Philippa Gregory's novel The Other Boleyn Girl is finally making its way to cinemas around the world, with enough accompanying glamour and controversy to satisfy any Tudor enthusiast or cultivator of drama. The 2002 novel has been a global success, spawning four published sequels and a more heightened awareness of Tudor culture on both sides of the Atlantic. But now, with a forty million dollar adaptation (directed by Justin Chadwick, who directed the BBC's award-winning 2005 production of Dickens' Bleak House, and written by Peter Morgan, responsible for 2006's one-two punch of The Queen and The Last King of Scotland) with three big time movie stars hitting the screen, it seems that the Boleyn girls are just about everywhere.
With Academy Award nominee and Golden Globe winner Natalie Portman (Closer, the Star Wars prequels, The Professional) as Anne Boleyn, four-time Golden Globe nominee Scarlett Johansson (Lost in Translation, The Prestige, Match Point) as Mary Boleyn, and Eric Bana (of Munich and Hulk fame) as Henry VIII, it seems that the time is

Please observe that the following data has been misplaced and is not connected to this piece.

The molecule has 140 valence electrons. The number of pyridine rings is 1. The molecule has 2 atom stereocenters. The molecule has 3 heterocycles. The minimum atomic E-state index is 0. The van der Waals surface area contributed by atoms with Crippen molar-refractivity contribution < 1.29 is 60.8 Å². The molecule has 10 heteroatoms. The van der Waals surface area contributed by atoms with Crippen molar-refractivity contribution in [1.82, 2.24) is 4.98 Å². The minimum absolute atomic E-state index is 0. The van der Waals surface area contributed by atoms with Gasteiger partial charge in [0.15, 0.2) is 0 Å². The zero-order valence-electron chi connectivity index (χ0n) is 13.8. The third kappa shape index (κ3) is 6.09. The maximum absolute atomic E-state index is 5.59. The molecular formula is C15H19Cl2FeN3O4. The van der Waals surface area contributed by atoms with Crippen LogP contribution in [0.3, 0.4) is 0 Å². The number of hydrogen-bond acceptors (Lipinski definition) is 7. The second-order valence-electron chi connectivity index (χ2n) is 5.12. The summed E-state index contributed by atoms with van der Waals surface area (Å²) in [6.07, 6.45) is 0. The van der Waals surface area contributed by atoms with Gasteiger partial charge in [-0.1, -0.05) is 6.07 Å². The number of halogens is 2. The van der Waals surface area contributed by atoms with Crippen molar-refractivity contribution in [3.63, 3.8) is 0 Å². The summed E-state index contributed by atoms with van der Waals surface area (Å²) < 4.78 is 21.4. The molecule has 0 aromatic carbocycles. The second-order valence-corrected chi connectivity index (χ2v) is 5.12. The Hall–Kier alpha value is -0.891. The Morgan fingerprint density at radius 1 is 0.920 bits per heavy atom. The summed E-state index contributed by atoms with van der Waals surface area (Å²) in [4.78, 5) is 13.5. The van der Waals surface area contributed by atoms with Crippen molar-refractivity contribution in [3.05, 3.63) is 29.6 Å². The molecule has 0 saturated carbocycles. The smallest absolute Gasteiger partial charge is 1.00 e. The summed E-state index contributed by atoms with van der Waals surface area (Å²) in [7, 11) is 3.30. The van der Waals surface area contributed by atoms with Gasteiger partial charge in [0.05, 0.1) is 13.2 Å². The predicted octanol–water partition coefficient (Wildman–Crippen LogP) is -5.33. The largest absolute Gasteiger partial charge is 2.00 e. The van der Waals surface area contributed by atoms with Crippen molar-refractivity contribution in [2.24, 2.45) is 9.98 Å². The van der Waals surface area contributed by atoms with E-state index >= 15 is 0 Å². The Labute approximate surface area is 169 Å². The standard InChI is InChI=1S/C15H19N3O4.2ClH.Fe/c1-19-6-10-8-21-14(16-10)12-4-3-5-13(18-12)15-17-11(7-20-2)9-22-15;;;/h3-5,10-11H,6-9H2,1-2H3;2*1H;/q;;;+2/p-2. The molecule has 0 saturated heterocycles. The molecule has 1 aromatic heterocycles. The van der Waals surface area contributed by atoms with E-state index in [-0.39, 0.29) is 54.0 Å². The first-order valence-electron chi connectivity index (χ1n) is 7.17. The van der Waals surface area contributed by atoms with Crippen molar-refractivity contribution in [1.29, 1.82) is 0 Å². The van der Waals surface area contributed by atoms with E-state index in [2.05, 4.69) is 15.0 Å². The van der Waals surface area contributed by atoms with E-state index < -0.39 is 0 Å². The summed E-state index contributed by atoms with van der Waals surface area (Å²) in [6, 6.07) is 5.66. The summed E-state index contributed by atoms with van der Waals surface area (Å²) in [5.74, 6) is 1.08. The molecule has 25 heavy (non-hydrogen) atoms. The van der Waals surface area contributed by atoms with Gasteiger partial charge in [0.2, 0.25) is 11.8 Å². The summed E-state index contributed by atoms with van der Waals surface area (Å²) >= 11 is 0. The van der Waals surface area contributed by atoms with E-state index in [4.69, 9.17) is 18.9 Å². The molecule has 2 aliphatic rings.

right to tell the story of the Boleyn sisters to a whole new audience, taking the universal themes of romance, rivalry, and betrayal, and intertwining them with the intricacies of the Royal Court in the Sixteenth Century.
"At its heart," Portman says, "it is a family story, a story between sisters… and sibling relationships are complicated." Historically, one can look back throughout literature, myth, and primary documentation to find ample evidence to support her thesis: Cain and Abel, Romulus and Remus, Blanche and Baby Jane Hudson, Paris and Nicky Hilton… there are countless examples, though the story of Anne and Mary Boleyn, while not hidden away, remained veiled. The infamy resulting from Anne's marriage and execution gave her name recognition amongst people with no familiarity or interest in that period of British history, and Mary, in addition to keeping her life, kept her privacy
in the pages of widely-known history.
But how to build that relationship onscreen, while at the same time expressing the divide that would come to undo it? How can one condense all that history, both personally and nationally, into the intimacies of a chamber drama?
"Scarlett is one of four children," only child Portman notes. "I felt like I had a co-conspirator – she's a wonderful actor and a very playful person. (Screenwriter) Peter Morgan agreed that in every scene there were twenty things going on between the girls – loving, fighting, feeling guilty, rivalry. But above all, closeness." Closeness, possibly. Magnetism, definitely- where from moment to moment lives are drawn together or driven apart by the forces that bind them.